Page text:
Hauraki Gulf Forum Co-Chair Nicola Macdonald and I met with Minister Eugenie Sage on 9 July to discuss Hauraki Gulf Forum Business (photo right). On July 24 we met with Minister Nanaia Mahuta via Zoom on 24 July to discuss the Forum’s shift to a co-governance leadership model; our goals for the Haukaki Gulf Marine Park; and our commitment to delivering for Māori.

On 19 July I was hosted by Ngāi Tai ki Tāmaki at the inaugural launch of the Hukunui Pā restoration project on Te Motu Tapu a Taikehu (Motutapu Island). The project was launched with a special Matariki planting day as part of the One Billion Trees programme. The aim for the day was to plant 2500 trees of the 123,000 that will be planted over the next 3 year in a partnership between the Iwi and the Ministry for Primary Industries and with Te Papa Atawhai (Department of Conservation).

On 31 July, Hauraki Gulf Forum Co-Chair Nicola Macdonald, Executive Officer Alex Rogers and I spent the day visiting with Forum members in the Waikato – a great opportunity for regional collaboration as we work to heal the Gulf. We met with Mayor Sandra Goudie and Regional Councillor Denis Tegg in Thames; Councillor Donna Arnold in Te Aroha; Councillor Phillip Buckthought in Paeroa and Councillor Rob McGuire in Hamilton.

Acknowledgement to Hon Nikki Kaye

Many thanks to Nikki for all her hard work as MP for Auckland Central.  She can be really proud of everything she has achieved during her time in parliament.   We’ve enjoyed a positive working relationship and I have valued her advice and support in my role.  Nikki is tireless in following up on issues for constituents and fronting at meetings and events.   I wish Nikki all the best for her next adventure.

Other attachments:

Our Auckland:  Building a resilient city

Our Auckland: New public spaces in Auckland’s city centre coming to life this summer

Councillor monthly report July 2020

General update

At the CRL event on 23 June to mark the start of works on the underground Aotea Station

This is my Councillor report covering the period from 8 June – 7 July.  It has been prepared for the July business meetings of the Aotea Great Barrier, Waiheke and Waitematā Board Local Boards.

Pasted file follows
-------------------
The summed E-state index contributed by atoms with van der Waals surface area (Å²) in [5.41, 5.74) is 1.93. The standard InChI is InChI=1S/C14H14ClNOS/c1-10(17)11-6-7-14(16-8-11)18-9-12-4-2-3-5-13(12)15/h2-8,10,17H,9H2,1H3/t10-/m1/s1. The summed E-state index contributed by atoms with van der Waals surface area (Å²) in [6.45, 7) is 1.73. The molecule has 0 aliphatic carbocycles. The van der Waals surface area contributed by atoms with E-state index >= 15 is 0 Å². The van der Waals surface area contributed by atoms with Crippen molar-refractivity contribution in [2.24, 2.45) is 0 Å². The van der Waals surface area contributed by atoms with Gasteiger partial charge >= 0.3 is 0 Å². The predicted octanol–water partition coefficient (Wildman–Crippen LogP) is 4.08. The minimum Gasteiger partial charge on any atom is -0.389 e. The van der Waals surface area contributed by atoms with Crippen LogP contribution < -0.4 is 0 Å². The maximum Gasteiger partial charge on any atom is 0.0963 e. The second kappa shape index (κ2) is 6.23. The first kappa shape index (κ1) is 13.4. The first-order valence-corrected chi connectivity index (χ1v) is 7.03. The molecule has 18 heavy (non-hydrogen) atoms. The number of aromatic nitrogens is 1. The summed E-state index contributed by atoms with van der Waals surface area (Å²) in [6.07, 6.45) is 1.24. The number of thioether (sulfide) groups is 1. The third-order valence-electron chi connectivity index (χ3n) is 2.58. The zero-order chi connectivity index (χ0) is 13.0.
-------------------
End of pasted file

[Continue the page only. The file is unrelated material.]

The purpose of my report is to detail my main activities and to share information with the local boards in my ward regarding governing body decisions, my attendance at events and meetings, regional consultations, media updates and key issues.


  • Deputy Chair, Environment and Climate Change Committee
  • Co-Chair, Hauraki Gulf Forum
  • Member, Auckland City Centre Advisory Board (ACCAB)
  • Board Member, LGNZ National Council
  • Member, Auckland Domain Committee


  • As NZ moved to Alert Level 1 on 8 June a phased re-opening of council facilities was able to happen more quickly. Meetings are now all in person but with more flexibility to join by Skype.
  • As of 6 July, water levels in Auckland’s nine water collection dams remain at a record low, sitting at 55.8 per cent. Water restrictions continue.
  • From 30 June most of Auckland’s city centre moved to a speed limit of 30km/h
  • Consultation on the Emergency Budget closed on 19 June. The budget has been my main focus as the Governing Body works towards the decision making meeting on 16 July.
Governing Body meetings – Key decisions

The minutes for all meetings are available on the Auckland Council website. The following is intended as a summary only.

On 9 June Governing Body held a confidential meeting to appoint the new CEO.   The successful candidate has yet to be announced (updated: the CEO announcement was made on 17 July).

On 11 June the Parks, Arts, Community and Events Committee approved the initiation of a comprehensive review of the Regional Parks Management Plan 2010.

On 18 June the Finance and Performance Committee approved Auckland Museum’s amended Annual Plan and Levy for 2020/2021.

The committee also approved the proposed amendments to the Local Government Funding Agency legal documents and Foundation Policies.